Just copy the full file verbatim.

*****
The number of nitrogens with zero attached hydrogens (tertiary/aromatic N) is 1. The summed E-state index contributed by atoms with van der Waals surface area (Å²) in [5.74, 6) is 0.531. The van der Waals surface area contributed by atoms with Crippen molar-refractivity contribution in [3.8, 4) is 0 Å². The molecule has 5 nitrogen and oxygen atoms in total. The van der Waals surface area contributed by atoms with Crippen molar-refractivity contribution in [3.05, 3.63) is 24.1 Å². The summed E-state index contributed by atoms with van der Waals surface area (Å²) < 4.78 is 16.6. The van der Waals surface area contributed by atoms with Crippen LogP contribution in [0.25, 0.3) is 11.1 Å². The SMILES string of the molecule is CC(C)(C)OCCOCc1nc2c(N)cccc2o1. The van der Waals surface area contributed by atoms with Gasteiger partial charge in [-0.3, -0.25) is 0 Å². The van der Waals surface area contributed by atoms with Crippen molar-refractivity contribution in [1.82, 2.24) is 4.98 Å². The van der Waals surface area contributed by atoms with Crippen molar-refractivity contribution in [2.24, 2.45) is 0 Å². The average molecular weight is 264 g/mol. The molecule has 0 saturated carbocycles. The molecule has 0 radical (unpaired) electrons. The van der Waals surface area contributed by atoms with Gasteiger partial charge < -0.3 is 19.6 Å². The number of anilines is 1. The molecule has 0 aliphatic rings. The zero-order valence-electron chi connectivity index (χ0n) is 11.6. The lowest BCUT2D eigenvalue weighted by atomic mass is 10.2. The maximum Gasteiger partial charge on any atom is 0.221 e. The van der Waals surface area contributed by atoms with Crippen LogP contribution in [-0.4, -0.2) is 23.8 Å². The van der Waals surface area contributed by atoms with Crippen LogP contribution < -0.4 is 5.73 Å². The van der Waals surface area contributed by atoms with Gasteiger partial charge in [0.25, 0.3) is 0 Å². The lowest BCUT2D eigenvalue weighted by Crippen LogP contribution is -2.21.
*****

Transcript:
The number of nitrogens with zero attached hydrogens (tertiary/aromatic N) is 1. The summed E-state index contributed by atoms with van der Waals surface area (Å²) in [5.74, 6) is 0.531. The van der Waals surface area contributed by atoms with Crippen molar-refractivity contribution in [3.8, 4) is 0 Å². The molecule has 5 nitrogen and oxygen atoms in total. The van der Waals surface area contributed by atoms with Crippen molar-refractivity contribution in [3.05, 3.63) is 24.1 Å². The summed E-state index contributed by atoms with van der Waals surface area (Å²) < 4.78 is 16.6. The van der Waals surface area contributed by atoms with Crippen LogP contribution in [0.25, 0.3) is 11.1 Å². The SMILES string of the molecule is CC(C)(C)OCCOCc1nc2c(N)cccc2o1. The van der Waals surface area contributed by atoms with Gasteiger partial charge in [-0.3, -0.25) is 0 Å². The van der Waals surface area contributed by atoms with Crippen molar-refractivity contribution in [1.82, 2.24) is 4.98 Å². The van der Waals surface area contributed by atoms with Crippen molar-refractivity contribution in [2.24, 2.45) is 0 Å². The average molecular weight is 264 g/mol. The molecule has 0 saturated carbocycles. The molecule has 0 radical (unpaired) electrons. The van der Waals surface area contributed by atoms with Gasteiger partial charge < -0.3 is 19.6 Å². The number of anilines is 1. The molecule has 0 aliphatic rings. The zero-order valence-electron chi connectivity index (χ0n) is 11.6. The lowest BCUT2D eigenvalue weighted by atomic mass is 10.2. The maximum Gasteiger partial charge on any atom is 0.221 e. The van der Waals surface area contributed by atoms with Crippen LogP contribution in [-0.4, -0.2) is 23.8 Å². The van der Waals surface area contributed by atoms with Crippen LogP contribution < -0.4 is 5.73 Å². The van der Waals surface area contributed by atoms with Gasteiger partial charge in [0.25, 0.3) is 0 Å². The lowest BCUT2D eigenvalue weighted by Crippen LogP contribution is -2.21.